KYOTO (TR) – Dozens of dead dogs and cats were found at a residence of an animal welfare volunteer in Yawata City on Friday, police said, reports NHK (June 5).
Officers in protective gear searching the residence of the volunteer, a woman in her 50s, found excrement, trash and the bodies of dozens of cats and dogs.
According to police, the woman has been doing volunteer work to protect stray dogs and abandoned cats for many years.
However, a health center has received complaints from neighbors regarding dogs barking and foul smells emanating from the residence over the past two years. Staff members from the center have visited the residence on several occasions to provide guidance to the woman.
In the Kansai area, the woman has become knowns as the “God” of animal care volunteers for her work over the past 20 years.
When asked by Mainichi Broadcasting System on June 5 about how she cared for the animals, she said, “I fed them the usual amount everyday.”
Police are now investigating whether the woman failed to provide provide sufficient food to the dogs and cats, which would be a violation of the Act on Welfare and Management of Animals.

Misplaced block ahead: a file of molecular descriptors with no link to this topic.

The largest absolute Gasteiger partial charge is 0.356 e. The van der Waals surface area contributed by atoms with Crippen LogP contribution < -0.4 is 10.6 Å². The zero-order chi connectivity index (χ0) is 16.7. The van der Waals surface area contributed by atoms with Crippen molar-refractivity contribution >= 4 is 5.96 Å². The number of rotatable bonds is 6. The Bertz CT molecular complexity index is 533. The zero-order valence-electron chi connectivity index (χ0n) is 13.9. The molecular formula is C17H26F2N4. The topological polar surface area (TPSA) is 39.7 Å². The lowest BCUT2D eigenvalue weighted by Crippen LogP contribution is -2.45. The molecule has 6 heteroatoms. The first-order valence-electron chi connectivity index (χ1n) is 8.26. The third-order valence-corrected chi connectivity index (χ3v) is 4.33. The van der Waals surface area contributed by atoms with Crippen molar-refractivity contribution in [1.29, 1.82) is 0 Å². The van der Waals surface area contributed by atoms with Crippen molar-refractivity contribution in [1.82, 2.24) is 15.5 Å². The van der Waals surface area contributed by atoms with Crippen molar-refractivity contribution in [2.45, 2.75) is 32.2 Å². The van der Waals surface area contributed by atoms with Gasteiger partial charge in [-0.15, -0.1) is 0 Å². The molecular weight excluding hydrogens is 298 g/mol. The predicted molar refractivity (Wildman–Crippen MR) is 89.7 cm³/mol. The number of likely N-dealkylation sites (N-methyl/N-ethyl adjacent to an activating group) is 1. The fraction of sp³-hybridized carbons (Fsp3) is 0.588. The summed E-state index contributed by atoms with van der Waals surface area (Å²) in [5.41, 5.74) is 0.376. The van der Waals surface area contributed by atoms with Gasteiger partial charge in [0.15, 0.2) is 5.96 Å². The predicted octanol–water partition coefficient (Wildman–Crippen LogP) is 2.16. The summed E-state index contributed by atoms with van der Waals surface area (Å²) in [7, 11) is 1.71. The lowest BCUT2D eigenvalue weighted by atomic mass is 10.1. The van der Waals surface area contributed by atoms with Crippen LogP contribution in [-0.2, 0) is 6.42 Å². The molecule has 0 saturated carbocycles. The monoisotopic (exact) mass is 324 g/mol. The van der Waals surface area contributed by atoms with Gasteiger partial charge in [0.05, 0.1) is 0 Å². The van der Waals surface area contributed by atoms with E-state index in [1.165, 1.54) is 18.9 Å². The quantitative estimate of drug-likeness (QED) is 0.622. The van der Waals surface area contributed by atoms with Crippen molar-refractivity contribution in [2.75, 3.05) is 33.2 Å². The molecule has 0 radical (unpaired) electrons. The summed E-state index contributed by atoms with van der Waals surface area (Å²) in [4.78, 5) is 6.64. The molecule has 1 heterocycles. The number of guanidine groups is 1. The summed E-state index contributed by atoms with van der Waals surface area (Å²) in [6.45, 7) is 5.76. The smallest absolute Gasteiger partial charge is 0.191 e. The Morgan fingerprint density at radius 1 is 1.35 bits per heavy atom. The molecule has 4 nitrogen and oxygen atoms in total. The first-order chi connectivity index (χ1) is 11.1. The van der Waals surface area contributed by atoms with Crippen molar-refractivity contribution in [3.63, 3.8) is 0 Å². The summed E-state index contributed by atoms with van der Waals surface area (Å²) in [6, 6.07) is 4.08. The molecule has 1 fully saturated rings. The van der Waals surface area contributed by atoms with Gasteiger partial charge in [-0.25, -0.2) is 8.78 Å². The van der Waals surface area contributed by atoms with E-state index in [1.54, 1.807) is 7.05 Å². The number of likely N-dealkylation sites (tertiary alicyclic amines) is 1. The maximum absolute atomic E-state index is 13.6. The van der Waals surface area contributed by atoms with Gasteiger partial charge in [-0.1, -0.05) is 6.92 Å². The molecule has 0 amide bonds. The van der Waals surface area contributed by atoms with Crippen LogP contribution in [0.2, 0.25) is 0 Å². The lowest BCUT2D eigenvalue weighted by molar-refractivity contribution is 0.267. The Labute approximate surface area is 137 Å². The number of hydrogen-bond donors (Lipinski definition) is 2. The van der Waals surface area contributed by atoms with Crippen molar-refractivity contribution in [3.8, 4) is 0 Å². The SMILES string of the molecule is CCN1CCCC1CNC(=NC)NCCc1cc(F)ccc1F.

“Manure on the ceiling”
Police entered the residence after receiving a tip from an animal conservation group in Kobe City. Erika Kawada, a member of the group, visited the residence on Wednesday.
“There was manure on the ceiling, and there were bones of dead dogs and cats on the second floor,” she said. “I was so angry and sad, and wondered why [the animals] had been entrusted to this person.”
Kawada described the case as an example of what is known as “Rearing Failure on a Large Scale.”
“By continuing to accept cats and dogs and not listen to outside advice, it became impossible to properly raise [the animals],” she said. “This so-called ‘Rearing Failure on a Large Scale’ is a form of animal cruelty. I think it is important for the [volunteer] to think carefully about how to responsibly raise [the animals] such that these situations can be prevented.”
The issue is an ongoing problem. According to the Ministry of the Environment, there were more than 2,000 cases of “Rearing Failure on a Large Scale” nationwide in 2018.